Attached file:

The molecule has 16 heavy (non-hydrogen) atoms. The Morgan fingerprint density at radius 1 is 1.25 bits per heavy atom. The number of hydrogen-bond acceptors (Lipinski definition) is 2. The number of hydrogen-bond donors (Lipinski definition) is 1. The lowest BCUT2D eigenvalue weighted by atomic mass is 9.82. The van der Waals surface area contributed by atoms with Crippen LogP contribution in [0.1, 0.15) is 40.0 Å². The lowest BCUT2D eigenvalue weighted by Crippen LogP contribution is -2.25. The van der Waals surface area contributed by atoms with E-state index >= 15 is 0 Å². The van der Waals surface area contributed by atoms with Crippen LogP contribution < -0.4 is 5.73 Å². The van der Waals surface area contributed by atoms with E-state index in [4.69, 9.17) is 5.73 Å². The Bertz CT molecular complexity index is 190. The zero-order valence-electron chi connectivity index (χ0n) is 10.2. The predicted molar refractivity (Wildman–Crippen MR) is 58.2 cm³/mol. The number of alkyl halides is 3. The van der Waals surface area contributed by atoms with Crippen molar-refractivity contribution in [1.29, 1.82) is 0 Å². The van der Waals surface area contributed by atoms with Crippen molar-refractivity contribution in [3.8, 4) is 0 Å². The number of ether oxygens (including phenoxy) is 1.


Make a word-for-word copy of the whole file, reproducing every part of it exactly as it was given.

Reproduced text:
The molecule has 16 heavy (non-hydrogen) atoms. The Morgan fingerprint density at radius 1 is 1.25 bits per heavy atom. The number of hydrogen-bond acceptors (Lipinski definition) is 2. The number of hydrogen-bond donors (Lipinski definition) is 1. The lowest BCUT2D eigenvalue weighted by atomic mass is 9.82. The van der Waals surface area contributed by atoms with Crippen LogP contribution in [0.1, 0.15) is 40.0 Å². The lowest BCUT2D eigenvalue weighted by Crippen LogP contribution is -2.25. The van der Waals surface area contributed by atoms with E-state index >= 15 is 0 Å². The van der Waals surface area contributed by atoms with Crippen LogP contribution < -0.4 is 5.73 Å². The van der Waals surface area contributed by atoms with E-state index in [4.69, 9.17) is 5.73 Å². The Bertz CT molecular complexity index is 190. The zero-order valence-electron chi connectivity index (χ0n) is 10.2. The predicted molar refractivity (Wildman–Crippen MR) is 58.2 cm³/mol. The number of alkyl halides is 3. The van der Waals surface area contributed by atoms with Crippen molar-refractivity contribution in [1.29, 1.82) is 0 Å². The van der Waals surface area contributed by atoms with Crippen molar-refractivity contribution in [3.8, 4) is 0 Å². The number of ether oxygens (including phenoxy) is 1.